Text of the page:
August 9, 2022

Rizzo gets his man at his terms: LaRoche re-signs for two years


Adam LaRoche taking curtain call after hitting 100th RBI - Philadelphia Phillies v. Washington Nationals, October 2, 2012 (Cheryl Nichols/District Sports Page)

Adam LaRoche taking curtain call after hitting 100th RBI – Philadelphia Phillies v. Washington Nationals, October 2, 2012 (Cheryl Nichols/District Sports Page)

The biggest question this off-season for the Washington Nationals was: Who will play first base for the club in 2013 and perhaps beyond. Tuesday morning, we found out, as news spread quickly that the team re-signed Adam LaRoche to a two-year contract with $24 million guaranteed, according to at least one report, citing a sources with knowledge of the agreement. That source also described a mutual option for 2015 with a $2 million buyout that would pay the slugger and slick fielder another $15 million.

Nats GM Mike Rizzo, speaking with reporters via conference call said, “Adam was a huge part of our success last year…who is very well respected in our clubhouse.”

“We were in a pretty enviable position negoitiation-wise, which allowed us to be patient with Adam. I wanted to do what was right by him and were willing to wait as we really wanted him to be with the ballclub.”

“We were patient with Adam. In the end, both agreed this was the best place for Adam to be.”

LaRoche,  33, hit with .271/.343/.510 with 33 home runs  with 100 RBI for in 2012. After missing most of 2011 with a torn labrum in his left  shoulder, LaRoche was essential in the middle of the Nats batting order, which at some points during the season missed Jayson Werth, Ryan Zimmerman, Ian Desmond and Michael Morse . LaRoche produced his best season to date, winning both the Silver Slugger and the Gold Glove at first base.

LaRoche and his representatives tried hard over the winter to secure a guaranteed three-year deal for a player that in all likelihood is signing his last big contract. But the new draft pick compensation rules limited the market for LaRoche, as a signing team would have surrendered their first round pick, while lesser free agents no longer required compensation. Other big-name free agents, such as Michael Bourn and Kyle Lohse are finding the same problem this winter, that teams aren’t as willing to give up that first round pick as they might have been in years past.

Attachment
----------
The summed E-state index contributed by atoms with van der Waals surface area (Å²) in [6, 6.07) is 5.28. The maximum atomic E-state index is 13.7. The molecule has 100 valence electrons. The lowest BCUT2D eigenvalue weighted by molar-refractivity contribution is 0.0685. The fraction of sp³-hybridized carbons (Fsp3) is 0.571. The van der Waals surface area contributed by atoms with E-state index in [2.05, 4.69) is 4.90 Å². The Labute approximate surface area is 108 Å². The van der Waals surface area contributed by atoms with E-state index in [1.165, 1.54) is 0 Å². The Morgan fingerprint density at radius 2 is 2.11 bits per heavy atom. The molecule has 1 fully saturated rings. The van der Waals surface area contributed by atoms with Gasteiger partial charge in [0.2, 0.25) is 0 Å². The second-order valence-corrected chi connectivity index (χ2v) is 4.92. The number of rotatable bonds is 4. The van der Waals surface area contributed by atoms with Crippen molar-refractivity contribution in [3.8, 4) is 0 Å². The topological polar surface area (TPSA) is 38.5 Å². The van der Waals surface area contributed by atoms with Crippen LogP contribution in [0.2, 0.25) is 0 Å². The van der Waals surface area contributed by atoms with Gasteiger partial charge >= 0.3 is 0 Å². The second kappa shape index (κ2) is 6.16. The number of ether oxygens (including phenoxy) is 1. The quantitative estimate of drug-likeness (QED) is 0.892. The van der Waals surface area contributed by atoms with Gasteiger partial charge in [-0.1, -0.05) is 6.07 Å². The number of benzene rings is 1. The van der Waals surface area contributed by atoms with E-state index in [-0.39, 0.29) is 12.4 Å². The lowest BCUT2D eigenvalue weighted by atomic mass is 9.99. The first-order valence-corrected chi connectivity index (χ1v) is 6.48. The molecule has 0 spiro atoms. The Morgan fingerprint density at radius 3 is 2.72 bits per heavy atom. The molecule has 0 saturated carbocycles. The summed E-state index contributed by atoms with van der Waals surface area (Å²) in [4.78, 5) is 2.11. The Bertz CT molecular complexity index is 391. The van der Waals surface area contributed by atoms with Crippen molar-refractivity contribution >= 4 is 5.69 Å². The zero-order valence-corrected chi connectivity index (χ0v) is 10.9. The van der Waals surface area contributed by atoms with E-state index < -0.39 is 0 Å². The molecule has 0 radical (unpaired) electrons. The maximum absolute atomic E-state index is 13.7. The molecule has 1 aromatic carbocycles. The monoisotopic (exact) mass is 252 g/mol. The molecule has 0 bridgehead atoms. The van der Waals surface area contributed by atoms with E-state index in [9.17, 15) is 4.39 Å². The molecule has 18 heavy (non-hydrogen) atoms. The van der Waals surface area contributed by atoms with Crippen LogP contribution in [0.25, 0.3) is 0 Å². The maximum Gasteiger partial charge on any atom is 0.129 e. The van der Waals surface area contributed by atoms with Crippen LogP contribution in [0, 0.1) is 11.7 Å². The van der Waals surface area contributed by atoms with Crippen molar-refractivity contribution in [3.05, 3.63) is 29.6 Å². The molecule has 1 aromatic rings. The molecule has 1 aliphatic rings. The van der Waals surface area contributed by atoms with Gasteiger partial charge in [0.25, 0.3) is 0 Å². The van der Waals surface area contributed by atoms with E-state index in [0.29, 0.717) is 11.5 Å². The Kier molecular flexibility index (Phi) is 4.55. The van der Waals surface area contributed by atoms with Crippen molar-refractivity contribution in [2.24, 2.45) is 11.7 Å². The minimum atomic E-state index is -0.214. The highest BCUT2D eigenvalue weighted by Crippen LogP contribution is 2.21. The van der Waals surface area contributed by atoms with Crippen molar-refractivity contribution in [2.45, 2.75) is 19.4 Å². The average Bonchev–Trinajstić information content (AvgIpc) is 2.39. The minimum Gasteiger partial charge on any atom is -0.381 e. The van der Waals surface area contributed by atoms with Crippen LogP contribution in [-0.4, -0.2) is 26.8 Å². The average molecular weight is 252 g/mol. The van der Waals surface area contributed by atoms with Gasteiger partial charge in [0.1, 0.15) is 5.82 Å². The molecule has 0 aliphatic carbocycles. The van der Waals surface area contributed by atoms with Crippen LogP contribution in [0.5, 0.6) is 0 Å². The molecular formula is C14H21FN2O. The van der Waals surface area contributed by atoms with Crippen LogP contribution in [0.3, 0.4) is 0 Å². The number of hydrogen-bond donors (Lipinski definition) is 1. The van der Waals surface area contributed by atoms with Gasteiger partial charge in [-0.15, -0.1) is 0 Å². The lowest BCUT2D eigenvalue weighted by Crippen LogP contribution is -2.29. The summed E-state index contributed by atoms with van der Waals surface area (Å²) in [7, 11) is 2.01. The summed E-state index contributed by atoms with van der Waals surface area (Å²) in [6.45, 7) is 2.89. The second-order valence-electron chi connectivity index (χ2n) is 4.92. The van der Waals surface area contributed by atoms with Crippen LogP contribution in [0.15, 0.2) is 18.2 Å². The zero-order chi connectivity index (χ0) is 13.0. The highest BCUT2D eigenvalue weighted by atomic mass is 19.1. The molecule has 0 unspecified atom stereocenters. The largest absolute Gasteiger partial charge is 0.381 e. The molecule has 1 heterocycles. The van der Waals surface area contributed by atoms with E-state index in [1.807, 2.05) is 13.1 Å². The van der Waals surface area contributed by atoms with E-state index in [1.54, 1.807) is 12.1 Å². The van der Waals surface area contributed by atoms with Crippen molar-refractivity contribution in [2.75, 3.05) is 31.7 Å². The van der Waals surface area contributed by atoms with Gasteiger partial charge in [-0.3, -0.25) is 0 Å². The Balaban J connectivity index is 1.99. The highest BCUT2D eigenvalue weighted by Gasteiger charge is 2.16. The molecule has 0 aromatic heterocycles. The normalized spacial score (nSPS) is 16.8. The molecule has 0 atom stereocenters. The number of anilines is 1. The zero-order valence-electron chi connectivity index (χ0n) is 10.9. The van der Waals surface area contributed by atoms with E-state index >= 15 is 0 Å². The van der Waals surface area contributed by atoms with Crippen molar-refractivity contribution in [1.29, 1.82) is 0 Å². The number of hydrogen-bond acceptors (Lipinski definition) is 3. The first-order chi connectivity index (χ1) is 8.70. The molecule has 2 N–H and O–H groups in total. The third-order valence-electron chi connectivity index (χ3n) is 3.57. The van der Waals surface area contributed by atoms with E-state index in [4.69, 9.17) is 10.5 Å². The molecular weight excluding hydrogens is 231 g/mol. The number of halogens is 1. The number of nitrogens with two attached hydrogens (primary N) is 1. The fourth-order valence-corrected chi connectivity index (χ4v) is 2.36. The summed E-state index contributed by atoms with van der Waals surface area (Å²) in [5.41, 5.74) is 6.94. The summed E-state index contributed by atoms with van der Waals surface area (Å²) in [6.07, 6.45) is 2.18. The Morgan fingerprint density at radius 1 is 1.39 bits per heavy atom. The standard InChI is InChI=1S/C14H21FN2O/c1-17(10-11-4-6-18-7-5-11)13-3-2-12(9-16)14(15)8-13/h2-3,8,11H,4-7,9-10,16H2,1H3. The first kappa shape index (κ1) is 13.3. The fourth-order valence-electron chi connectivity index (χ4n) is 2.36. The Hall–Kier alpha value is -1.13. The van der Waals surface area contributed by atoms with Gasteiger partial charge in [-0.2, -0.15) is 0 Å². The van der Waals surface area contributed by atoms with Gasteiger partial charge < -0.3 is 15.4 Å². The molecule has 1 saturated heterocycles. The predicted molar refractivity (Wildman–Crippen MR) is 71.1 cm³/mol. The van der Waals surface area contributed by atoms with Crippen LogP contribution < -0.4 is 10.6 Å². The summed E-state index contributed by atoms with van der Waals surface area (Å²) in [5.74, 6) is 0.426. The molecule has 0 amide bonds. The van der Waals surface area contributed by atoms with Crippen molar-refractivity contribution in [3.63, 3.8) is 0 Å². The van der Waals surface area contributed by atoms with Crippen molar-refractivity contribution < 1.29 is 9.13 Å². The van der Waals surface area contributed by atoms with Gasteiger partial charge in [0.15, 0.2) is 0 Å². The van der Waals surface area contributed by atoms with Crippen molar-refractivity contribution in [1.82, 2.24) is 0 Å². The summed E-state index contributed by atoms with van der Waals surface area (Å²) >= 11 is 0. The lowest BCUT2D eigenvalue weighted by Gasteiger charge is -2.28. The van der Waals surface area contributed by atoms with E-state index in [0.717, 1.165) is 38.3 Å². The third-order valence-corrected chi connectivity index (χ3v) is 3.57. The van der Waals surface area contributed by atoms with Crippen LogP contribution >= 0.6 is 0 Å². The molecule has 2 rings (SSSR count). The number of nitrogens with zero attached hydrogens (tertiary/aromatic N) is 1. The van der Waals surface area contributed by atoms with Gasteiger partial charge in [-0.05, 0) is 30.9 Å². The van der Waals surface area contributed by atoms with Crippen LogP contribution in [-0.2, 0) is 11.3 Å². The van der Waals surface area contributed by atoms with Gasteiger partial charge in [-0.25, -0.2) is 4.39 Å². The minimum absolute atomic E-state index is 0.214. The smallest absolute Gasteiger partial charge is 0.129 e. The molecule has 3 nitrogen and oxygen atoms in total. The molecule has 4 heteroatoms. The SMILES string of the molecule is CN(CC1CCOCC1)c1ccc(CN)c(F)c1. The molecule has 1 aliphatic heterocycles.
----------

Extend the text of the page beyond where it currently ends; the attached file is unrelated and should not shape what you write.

Bringing LaRoche back creates quite the roster logjam, leading most to speculate about how Rizzo will shake up the roster. LaRoche at first base forces Michael Morse and Tyler Moore back into a crowded outfield, already staffed with Werth, Bryce Harper and recent addition Denard Span. Many pundits already assume Rizzo has a deal in the works to move Morse, and his reasonable $7 million salary (which expires at the end of 2013), most likely to an American League team that can utilize the slugger in his most natural position: Designated Hitter.

The Nats have a couple of areas they could use some depth when looking for a trade partner for Morse. Currently, they have one left-handed reliever on the 40-man roster, Zach Duke, a player that spent much of 2012 in the minor leagues — though Duke does have plenty on MLB service and was very strong for the team in limited duty at the end of last season. They are also thin at the upper levels in the minors at starting pitching, with the system being depleted in the deals for Gio Gonzalez and Span.

This move solidifies the Nats roster heading into spring training, leaving very few position open for the taking barring injury. The everyday lineup is rock solid and the bench looks to be as well, with Moore joining Roger Bernadina as backup outfielders and Steve Lombardozzi and Chad Tracy in the infield.

About Dave Nichols

Dave Nichols is Editor-in-Chief of District Sports Page. He is credentialed to cover the Washington Nationals, Capitals, Wizards and Mystics. Dave also covers national college football and basketball and Major League Soccer for Associated Press and is a copy editor for the Spokesman-Review newspaper in Spokane, WA. He spent four years in radio covering the Baltimore Orioles, Washington Redskins and the University of Maryland football and basketball teams. Dave is a life-long D.C. sports fan and attended his first pro game in 1974 — the Caps’ second game in existence. You can follow him on Twitter @DaveNicholsDSP

%d bloggers like this: